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Is Cognitive Behavioral Therapy for Psychotic Depression an Appropriate Treatment?

written by: renasherwood • edited by: Paul Arnold • updated: 11/24/2010

Cognitive behavioral therapy is appropriate for long term treatment for those suffering from psychotic depression or even schizophrenia. But if the patient’s life or the lives of the general public are in immediate danger, it is not appropriate.

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    Cognitive behavioral therapy for psychotic depression can help patients with their long-term treatment in between psychotic episodes. But if a patient is experiencing any symptoms of psychosis such as hearing voices or seeing hallucinations, then CBT is not appropriate. In this state, a patient needs hospitalization and sedation until the psychosis passes.

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    How Common is Psychotic Depression?

    Depression afflicts people with different symptoms that can be hard to define in medical or psychological terms. For example, psychotic depression is not found in the American Psychiatric Association’s “Diagnostic and Statistical Manual of Mental Disorders Manual" or DSM-IV, although “psychotic disorder not otherwise specified" is. But the University of Massachusetts Memorial Medical Center states that 16 to 54% of all depressives suffer from psychotic depression or delusional depression.

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    What Happens During a Psychotic Episode?

    A psychotic episode is a medical emergency, whether or not the patient has already been diagnosed with a mental illness. Usually, the episode begins gradually and this is when cognitive behavioral therapy for psychotic depression can be used best. Unfortunately, a person has to experience at least one full-blown psychotic episode in order to learn to recognize the beginnings of an episode.

    People in a psychotic state are not rational and calm, which are two features needed for a patient during cognitive behavior therapy sessions or practices. Just how bad can people behave when gripped in psychosis? In 2001, Andrea Yates of Houston, Texas drowned all five of her children. The youngest was only a few months old. Because of the dangers to others, depressives in a psychotic episode need to be hospitalized until they become somewhat rational again.

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    Long Term Treatment

    People with psychotic depression are not always suffering from delusions or hallucinations. These episodes come periodically. In between episodes, psychotic depressives can gain help from cognitive behavior techniques. They can use talk therapy, journaling and talking to family members in order to help them distinguish their delusions from reality.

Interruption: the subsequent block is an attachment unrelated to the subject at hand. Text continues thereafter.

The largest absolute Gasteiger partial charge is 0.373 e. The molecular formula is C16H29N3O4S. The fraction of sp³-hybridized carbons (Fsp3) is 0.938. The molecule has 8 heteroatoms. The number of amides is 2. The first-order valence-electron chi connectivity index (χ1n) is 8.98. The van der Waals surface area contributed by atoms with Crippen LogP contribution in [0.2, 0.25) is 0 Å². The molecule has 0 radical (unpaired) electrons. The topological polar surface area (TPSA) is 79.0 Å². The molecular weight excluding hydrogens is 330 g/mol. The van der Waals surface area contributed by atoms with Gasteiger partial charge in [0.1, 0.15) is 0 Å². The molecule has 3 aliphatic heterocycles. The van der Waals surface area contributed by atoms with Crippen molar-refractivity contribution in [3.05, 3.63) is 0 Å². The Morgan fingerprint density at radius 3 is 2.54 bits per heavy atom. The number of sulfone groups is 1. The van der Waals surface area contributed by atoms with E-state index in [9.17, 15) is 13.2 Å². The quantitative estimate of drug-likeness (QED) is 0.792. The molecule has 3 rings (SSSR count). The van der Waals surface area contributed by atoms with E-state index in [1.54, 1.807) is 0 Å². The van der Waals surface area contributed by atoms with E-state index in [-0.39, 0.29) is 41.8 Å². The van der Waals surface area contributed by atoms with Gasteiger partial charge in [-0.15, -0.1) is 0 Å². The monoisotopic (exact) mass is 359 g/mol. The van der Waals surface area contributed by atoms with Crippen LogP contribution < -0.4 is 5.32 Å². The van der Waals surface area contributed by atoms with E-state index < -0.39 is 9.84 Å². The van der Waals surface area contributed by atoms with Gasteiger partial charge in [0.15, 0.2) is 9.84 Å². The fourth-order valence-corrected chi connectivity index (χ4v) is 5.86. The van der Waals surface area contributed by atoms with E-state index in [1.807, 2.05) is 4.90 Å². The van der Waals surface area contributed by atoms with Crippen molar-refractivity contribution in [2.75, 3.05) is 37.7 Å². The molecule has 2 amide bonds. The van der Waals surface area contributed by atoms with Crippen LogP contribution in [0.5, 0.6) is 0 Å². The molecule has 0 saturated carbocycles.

This takes time, support from family members and therapists. Getting into group therapy may also help the patient hear the stories of others and learn from them. Family members should also be involved in treatment as they may help the patient recognize when a delusional episode is beginning. They also can help a patient stay away from anything that may trigger an episode.

    For example, Andrea Yates believed demons inhabited the body of her youngest baby and that her older children would grow up to be demons. She obsessively read the Bible. In her circumstances, getting religious material out of her home may have helped avoid the situation that lead to the murder of her children. She was also diagnosed with post-partum depression and advised not to have any more children.

    According to The BeST Center, patients with any sort of delusions need to discover the common theme behind them. When this is identified, the patient can learn how to replace obsessive, negative thoughts, such as devils inhabiting family members, to positive coping strategies such as singing a song, going for a walk or calling a friend. The BeST Center focuses on treating schizophrenia, but psychotic episodes are similar in many types of mental illnesses, including psychotic depression.

    In Yates’ case it can never be proven if cognitive behavioral therapy for psychotic depression could have helped her. But it certainly can help people with psychotic episodes by teaching them to know when to call for help.

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    Sources

    Depression Today. “DSM-IV: Major Depressive Episode." http://www.mental-health-today.com/dep/dsm.htm

    University of Massachusetts Memorial Medical Center. “Psychotic Depression: New Treatment Means New Hope." http://www.umassmemorial.org/MedicalCenterIP.cfm?id=3822

    Medicine Plus. “Major Depression with Psychotic Features." http://www.nlm.nih.gov/medlineplus/ency/article/000933.htm

    The Best Practices in Schizophrenia Treatment BeST Center. “List of 60 Coping Strategies for Hallucinations." http://www.neoucom.edu/bestcenter/uploads/pdf/List%20of%2060%20Coping%20Strategies%20for%20Hallucinations.pdf

    CNN.com. “Postpartum psychosis: A difficult defense." David Williams. Feb, 27, 2002. http://edition.cnn.com/2001/LAW/06/28/postpartum.defense/